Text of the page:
Francois Rabelais is one of the most admired and beloved of all the French writers, but especially during the 16th century. Rabelais started off on his way to becoming a clergyman, like many in France during the 1500’s, before taking off in a different direction; the pursuit of medicine. During his schooling in Lyons, however, Rabelais came to discover his true calling as he began putting pen to paper to draft satirical prose against
quackery, astrologers, and others who reveled in the fantasies of superstition. Rabelais began working at this point on what would be his masterpiece and the work for which he is even today still best known: Gargantua and Pantagruel.
Gargantua and Pantagruel are named after the legendary Medieval giants who were notable not only for their immense size but their immensely gross appetites. The two giants were symbolically expanded by Rabelais in order for him to make very pointed and often quite funny observations about the failing of men and to further his own belief in the philosophy of naturalism. Rabelais was very much in line with the humanism of Erasmus. What that means is that Gargantua and Pantagruel reserves much of its sharpest satirical claws for the ripping up of the highly ritualistic ceremonies of the Catholic Church, while also pulling out the shears to shred the equally arrogant perspective of scholasticism. Rabelais focused his attention on denuding the idiocy of superstitious beliefs regardless of from where they stemmed.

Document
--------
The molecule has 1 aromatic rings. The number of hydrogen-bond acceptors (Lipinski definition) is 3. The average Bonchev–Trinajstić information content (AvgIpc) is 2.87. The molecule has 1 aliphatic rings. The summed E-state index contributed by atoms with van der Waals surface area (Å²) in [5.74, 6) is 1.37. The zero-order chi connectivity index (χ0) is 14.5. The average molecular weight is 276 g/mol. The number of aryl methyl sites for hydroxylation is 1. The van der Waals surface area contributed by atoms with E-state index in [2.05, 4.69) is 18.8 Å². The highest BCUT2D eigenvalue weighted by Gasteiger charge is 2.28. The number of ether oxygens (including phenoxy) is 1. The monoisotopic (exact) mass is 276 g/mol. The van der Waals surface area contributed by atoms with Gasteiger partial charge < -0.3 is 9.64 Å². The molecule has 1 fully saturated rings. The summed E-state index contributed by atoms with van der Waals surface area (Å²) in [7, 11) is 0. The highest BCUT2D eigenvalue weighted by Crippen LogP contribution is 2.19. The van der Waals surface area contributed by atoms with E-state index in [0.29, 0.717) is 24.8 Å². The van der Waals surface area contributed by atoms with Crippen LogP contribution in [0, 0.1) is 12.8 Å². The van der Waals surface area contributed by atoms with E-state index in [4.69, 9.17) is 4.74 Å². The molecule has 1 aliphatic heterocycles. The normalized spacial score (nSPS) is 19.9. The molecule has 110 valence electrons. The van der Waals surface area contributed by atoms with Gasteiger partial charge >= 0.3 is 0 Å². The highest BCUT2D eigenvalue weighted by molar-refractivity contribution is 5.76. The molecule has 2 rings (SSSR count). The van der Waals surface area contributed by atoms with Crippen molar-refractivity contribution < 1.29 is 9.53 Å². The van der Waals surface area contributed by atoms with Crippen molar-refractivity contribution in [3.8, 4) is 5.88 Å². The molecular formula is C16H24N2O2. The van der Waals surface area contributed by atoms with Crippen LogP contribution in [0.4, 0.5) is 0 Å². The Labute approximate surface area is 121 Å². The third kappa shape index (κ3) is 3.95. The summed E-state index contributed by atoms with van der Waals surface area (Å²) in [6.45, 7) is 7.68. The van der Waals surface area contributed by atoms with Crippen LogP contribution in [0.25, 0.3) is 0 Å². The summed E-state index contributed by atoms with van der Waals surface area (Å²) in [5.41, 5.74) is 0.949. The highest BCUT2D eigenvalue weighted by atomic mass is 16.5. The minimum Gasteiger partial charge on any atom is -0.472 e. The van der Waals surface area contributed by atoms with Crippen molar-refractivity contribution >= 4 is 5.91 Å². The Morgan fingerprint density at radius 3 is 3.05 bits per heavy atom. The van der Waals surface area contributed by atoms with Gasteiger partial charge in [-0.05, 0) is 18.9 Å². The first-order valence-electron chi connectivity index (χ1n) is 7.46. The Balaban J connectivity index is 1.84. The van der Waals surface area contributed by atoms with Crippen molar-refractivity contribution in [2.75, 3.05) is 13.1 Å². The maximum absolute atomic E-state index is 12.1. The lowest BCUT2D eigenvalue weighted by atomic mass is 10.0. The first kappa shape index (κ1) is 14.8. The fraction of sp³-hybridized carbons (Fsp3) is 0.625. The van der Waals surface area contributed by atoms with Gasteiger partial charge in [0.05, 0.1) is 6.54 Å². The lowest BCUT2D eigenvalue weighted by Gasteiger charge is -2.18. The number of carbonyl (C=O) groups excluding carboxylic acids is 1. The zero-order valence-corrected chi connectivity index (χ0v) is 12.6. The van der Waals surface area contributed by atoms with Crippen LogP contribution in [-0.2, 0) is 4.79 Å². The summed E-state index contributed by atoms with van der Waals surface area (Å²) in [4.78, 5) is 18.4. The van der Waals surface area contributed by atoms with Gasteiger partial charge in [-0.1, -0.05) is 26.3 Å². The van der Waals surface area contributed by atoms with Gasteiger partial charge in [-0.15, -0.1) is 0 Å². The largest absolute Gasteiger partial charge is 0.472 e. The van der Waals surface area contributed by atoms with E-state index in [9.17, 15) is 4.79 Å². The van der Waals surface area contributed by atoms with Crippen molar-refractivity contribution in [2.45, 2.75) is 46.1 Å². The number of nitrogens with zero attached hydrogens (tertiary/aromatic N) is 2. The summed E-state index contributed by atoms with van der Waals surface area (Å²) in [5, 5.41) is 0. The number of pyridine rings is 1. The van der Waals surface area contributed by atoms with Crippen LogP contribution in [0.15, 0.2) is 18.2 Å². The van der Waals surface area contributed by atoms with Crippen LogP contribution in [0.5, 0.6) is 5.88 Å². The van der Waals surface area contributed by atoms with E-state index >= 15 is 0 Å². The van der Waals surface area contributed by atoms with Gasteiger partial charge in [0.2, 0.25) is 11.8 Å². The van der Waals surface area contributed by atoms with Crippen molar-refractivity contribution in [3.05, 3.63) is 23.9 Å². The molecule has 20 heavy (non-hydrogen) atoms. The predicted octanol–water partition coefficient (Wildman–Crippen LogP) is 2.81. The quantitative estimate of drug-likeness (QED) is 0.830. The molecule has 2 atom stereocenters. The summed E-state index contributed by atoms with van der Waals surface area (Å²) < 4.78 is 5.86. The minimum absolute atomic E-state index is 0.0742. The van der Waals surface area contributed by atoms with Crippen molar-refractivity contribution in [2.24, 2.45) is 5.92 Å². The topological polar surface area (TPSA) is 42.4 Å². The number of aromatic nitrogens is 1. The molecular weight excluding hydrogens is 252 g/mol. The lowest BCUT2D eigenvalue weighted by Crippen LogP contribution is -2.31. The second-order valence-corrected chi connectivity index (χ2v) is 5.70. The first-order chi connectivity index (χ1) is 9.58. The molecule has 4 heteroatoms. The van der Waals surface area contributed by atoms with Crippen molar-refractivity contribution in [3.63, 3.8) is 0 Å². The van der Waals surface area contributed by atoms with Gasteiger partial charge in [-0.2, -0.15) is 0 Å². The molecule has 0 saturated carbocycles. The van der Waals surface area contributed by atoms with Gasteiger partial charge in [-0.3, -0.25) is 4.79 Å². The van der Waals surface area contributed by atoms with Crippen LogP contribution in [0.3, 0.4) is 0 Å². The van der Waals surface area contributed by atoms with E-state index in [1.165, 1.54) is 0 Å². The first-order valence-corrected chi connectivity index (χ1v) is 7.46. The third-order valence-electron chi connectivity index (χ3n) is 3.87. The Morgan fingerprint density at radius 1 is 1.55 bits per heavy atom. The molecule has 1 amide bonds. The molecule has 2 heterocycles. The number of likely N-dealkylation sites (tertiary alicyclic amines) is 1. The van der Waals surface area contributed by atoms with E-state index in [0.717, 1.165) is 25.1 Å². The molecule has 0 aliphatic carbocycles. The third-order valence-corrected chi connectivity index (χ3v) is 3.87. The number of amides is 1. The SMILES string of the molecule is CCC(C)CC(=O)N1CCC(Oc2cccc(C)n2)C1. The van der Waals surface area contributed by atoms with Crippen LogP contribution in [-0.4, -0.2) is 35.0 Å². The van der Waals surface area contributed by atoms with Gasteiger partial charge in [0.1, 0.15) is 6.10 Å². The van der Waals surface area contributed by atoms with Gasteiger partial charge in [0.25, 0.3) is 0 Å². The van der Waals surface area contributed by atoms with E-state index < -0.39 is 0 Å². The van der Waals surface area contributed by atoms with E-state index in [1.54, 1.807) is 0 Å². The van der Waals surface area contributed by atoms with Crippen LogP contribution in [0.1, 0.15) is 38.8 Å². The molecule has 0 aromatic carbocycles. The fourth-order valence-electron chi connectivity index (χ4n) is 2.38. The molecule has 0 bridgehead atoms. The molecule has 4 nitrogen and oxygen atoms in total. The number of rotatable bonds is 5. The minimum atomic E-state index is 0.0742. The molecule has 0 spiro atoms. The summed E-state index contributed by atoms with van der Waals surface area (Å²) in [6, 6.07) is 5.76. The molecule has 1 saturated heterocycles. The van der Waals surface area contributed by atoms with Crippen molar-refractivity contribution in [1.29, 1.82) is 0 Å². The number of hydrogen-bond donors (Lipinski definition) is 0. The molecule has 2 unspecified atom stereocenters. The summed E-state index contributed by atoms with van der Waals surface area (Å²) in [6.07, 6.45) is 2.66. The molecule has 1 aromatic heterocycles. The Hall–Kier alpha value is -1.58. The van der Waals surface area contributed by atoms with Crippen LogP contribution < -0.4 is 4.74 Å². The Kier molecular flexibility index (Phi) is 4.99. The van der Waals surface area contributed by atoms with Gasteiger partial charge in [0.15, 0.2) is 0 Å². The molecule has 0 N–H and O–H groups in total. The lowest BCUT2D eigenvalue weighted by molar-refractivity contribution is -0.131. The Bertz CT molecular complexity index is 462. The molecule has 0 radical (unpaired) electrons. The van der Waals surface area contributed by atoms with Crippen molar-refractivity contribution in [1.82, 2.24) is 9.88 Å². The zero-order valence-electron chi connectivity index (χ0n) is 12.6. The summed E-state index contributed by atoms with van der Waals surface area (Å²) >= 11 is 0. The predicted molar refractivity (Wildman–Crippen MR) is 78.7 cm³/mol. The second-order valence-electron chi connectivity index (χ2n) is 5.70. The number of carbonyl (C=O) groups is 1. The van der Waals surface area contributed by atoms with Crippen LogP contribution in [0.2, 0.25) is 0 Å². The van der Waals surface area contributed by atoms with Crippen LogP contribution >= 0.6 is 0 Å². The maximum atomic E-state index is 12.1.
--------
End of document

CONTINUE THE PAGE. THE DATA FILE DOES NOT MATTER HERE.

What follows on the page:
Where Francois Rabelais differed from Erasmus was in his choice of language. While Erasmus wrote in the elevated classical style that appealed only to the educated, Rabelais wrote in an earthy style that spoke to the common French man. He was especially enjoyed because of his ability to inject crudity and even vulgarity into his tales. While this lower class of writing was doubtlessly instrumental in making Rabelais popular to the multitudes, it must also be concluded that he became popular because of his unwillingness to become too preachy and to avoid the path of moral mongering.
Gargantua and Pantagruel takes the giants as symbols of entities who lust for life. If a movie is ever made from Rabelais’ epic, in fact, Iggy Pop’s song “Lust for Life” would the perfect theme song. Rabelais himself believed that every human desire and endeavor was healthy as long as it was not directed toward oppression of others. As such, the ideal of a Rabelais utopia is one where repression of emotions that do not inflict damage upon others is the norm. A world built upon the idealization of Rabelais would be one in which laws were not constructed to interfere with any pursuit of happiness that did not inflict authority upon others.
Republicans must really, really hate Francois Rabelais.